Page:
Applying the social cognitive and sociological models of stigma to student attitudes towards major depression and bipolar disorder

Suzanne Brans

Research output: ThesisDoctoral Thesis

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Abstract

The aims of the current research program were to examine the social-cognitive and sociological models of stigma in relation to student attitudes towards an individual experiencing a mood disorder. Two experiments (Studies 1 and 2) sought to empirically distinguish between controllability and responsibility, both constructs of the attribution model which is subsidiary to the social-cognitive model of stigma. Despite manipulating controllability, participants were reluctant to attribute controllability of cause to individuals experiencing depression or bipolar disorder. The stability of beliefs about the controllability of cause for condition onset was consistent with research suggesting that the Australian public increasingly conceptualise mental disorders in terms of biochemical and genetic causal factors. These findings, in combination with past research linking biogenetic beliefs to negative attitudes, resulted in a change in focus of investigation in Studies 3, 4, 5 and 6 to explain why, contrary to the prediction of the attribution model, biogenetic explanations of mental disorders are associated with the proliferation of stigma. To measure causal beliefs, the Causal Belief Inventory (CBI) was developed in Study 3 and refined in Study 4. The correlational results examined in Studies 4, 5 and 6 found that genetic and biochemical causal beliefs were associated with a number of positive attitudes towards individuals experiencing a mood disorder and that genetic cause was associated with a reduced implicit bias against major depression. Furthermore, each study pointed to the centrality of judgments of differentness in determining affective responses and direct and proxy measures of behaviour. In contrast, manipulation of genetic and psychosocial cause in Study 5 found that causal condition largely failed to impact upon student attitudes. Mediator analysis did, however, find that beliefs about the stability of the vignette actor's condition fully mediated the relationship between the negative influence of genetic cause on proxy helping behaviour. Manipulation of psychosocial, genetic and biochemical cause with the inclusion of a non-depressed control in Study 6 resulted in more ambiguous findings. The combination of findings from Studies 1 to 6 suggest that focusing on the impact of the controllability of cause of depression onset on student attitudes is unwarranted. Instead researchers and public health educators should be examining models which facilitate the examination of the cognitive factors that mediate these relationships. Two such models, namely the social-cognitive and sociological models of stigma, were found to adequately fit the data. Recommendations for integrating these two models of stigma are discussed.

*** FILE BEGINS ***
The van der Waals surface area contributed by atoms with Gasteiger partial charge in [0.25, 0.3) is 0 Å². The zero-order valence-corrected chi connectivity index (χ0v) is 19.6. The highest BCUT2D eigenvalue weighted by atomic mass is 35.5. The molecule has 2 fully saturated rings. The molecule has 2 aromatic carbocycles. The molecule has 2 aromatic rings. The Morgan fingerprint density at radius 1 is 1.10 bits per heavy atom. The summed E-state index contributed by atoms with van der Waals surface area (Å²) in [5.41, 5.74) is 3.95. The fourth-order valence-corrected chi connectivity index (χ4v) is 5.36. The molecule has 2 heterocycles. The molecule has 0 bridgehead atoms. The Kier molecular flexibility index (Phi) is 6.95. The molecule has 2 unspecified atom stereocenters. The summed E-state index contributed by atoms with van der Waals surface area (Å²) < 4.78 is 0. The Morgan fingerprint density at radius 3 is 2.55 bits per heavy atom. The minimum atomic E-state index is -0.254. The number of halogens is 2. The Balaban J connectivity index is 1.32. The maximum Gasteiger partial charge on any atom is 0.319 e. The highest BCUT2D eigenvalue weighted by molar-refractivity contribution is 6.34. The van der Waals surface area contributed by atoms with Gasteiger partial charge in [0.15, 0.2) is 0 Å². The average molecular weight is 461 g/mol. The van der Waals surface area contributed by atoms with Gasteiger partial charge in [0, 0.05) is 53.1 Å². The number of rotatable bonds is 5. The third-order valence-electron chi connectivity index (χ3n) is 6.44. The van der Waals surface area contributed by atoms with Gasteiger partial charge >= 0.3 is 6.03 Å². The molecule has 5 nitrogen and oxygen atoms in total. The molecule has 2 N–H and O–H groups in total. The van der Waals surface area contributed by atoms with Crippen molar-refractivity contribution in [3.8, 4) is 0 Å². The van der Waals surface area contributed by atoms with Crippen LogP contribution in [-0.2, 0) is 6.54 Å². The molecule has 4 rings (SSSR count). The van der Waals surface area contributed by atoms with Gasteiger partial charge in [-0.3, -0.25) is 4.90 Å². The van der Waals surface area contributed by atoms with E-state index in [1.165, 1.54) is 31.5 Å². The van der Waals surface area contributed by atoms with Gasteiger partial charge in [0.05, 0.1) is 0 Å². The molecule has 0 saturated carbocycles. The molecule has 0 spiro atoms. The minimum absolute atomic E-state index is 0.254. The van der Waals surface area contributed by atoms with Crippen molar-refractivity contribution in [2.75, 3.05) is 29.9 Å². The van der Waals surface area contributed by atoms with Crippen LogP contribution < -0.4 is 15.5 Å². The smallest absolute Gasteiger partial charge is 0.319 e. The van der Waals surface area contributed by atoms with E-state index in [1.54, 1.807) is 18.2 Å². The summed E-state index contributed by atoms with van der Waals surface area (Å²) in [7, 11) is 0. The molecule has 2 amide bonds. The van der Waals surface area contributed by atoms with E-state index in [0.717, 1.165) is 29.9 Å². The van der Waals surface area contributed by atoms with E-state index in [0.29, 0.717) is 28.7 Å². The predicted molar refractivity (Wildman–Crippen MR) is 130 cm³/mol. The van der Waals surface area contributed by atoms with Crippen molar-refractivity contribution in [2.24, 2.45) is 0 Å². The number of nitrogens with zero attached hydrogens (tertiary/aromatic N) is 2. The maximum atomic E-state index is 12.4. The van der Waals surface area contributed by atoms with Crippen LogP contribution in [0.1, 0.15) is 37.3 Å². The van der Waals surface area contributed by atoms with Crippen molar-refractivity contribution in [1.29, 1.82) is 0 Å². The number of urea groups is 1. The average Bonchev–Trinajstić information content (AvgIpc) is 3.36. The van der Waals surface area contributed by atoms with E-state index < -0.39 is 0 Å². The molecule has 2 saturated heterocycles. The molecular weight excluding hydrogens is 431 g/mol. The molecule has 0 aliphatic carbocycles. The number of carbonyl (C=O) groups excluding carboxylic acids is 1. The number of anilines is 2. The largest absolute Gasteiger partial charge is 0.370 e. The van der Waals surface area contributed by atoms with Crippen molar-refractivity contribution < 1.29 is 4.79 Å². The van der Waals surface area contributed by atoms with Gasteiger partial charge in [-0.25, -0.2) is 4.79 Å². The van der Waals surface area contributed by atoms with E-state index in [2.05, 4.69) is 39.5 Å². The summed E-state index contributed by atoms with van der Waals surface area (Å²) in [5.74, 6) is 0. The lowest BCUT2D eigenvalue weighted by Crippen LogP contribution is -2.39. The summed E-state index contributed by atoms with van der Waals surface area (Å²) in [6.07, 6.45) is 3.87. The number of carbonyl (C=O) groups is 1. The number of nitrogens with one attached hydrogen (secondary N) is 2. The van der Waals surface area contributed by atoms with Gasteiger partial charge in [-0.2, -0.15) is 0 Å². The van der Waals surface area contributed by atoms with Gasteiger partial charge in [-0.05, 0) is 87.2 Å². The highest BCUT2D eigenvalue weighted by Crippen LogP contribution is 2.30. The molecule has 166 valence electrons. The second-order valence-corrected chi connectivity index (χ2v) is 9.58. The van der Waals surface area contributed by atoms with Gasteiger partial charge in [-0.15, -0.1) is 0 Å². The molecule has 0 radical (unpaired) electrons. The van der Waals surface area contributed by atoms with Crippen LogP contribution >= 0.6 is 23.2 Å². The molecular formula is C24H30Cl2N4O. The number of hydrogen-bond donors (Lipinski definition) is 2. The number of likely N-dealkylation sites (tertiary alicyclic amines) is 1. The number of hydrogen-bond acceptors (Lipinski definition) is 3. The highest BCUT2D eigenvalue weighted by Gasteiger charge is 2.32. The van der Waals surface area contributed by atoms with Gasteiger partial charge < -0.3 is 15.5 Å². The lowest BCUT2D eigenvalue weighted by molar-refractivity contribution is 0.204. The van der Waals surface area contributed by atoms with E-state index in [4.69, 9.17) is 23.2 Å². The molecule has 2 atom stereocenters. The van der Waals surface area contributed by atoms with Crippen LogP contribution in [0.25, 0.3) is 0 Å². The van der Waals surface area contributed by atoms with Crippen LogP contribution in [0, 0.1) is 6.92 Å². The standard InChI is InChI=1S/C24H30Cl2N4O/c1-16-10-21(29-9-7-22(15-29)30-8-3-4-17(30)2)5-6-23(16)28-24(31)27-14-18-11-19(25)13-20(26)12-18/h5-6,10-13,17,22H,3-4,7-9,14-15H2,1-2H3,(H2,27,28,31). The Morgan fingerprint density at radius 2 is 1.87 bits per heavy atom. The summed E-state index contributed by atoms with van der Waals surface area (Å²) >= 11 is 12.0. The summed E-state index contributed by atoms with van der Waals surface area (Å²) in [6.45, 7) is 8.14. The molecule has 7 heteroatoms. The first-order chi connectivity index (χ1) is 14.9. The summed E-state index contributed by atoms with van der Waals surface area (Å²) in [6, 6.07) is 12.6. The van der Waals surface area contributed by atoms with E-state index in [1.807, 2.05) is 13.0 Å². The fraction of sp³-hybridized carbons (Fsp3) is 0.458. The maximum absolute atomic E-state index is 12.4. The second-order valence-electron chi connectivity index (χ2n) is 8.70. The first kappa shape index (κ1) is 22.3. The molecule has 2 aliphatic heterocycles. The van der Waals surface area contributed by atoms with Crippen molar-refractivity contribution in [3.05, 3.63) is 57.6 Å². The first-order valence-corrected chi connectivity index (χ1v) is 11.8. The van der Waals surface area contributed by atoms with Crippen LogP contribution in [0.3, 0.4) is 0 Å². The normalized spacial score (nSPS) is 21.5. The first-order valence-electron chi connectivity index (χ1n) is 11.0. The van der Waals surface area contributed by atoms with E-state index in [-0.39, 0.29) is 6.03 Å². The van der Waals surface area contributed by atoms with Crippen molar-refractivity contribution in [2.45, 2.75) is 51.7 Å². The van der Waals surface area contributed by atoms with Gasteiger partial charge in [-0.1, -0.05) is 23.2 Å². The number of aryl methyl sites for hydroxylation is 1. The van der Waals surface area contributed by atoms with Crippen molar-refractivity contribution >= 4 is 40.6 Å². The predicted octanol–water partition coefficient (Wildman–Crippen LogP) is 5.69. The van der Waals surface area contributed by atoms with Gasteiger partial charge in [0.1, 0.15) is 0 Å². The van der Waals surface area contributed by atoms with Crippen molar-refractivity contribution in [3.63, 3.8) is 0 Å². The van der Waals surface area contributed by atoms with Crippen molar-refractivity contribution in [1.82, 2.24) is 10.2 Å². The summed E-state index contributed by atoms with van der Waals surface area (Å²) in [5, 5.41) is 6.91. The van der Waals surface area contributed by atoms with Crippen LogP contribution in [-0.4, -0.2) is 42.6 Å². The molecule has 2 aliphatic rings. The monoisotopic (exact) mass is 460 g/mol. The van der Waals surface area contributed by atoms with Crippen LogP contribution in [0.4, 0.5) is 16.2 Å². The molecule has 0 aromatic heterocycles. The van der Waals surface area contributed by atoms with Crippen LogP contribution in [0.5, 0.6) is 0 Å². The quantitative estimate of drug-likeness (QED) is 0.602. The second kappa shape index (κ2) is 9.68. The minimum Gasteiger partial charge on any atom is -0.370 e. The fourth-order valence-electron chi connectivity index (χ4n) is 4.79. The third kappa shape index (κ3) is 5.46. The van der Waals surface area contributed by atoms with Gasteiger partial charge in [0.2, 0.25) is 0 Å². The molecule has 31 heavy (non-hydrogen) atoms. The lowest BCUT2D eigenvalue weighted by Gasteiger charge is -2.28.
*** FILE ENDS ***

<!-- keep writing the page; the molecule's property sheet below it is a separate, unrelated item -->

Original languageEnglish
QualificationDoctor of Philosophy
Publication statusUnpublished - 2008

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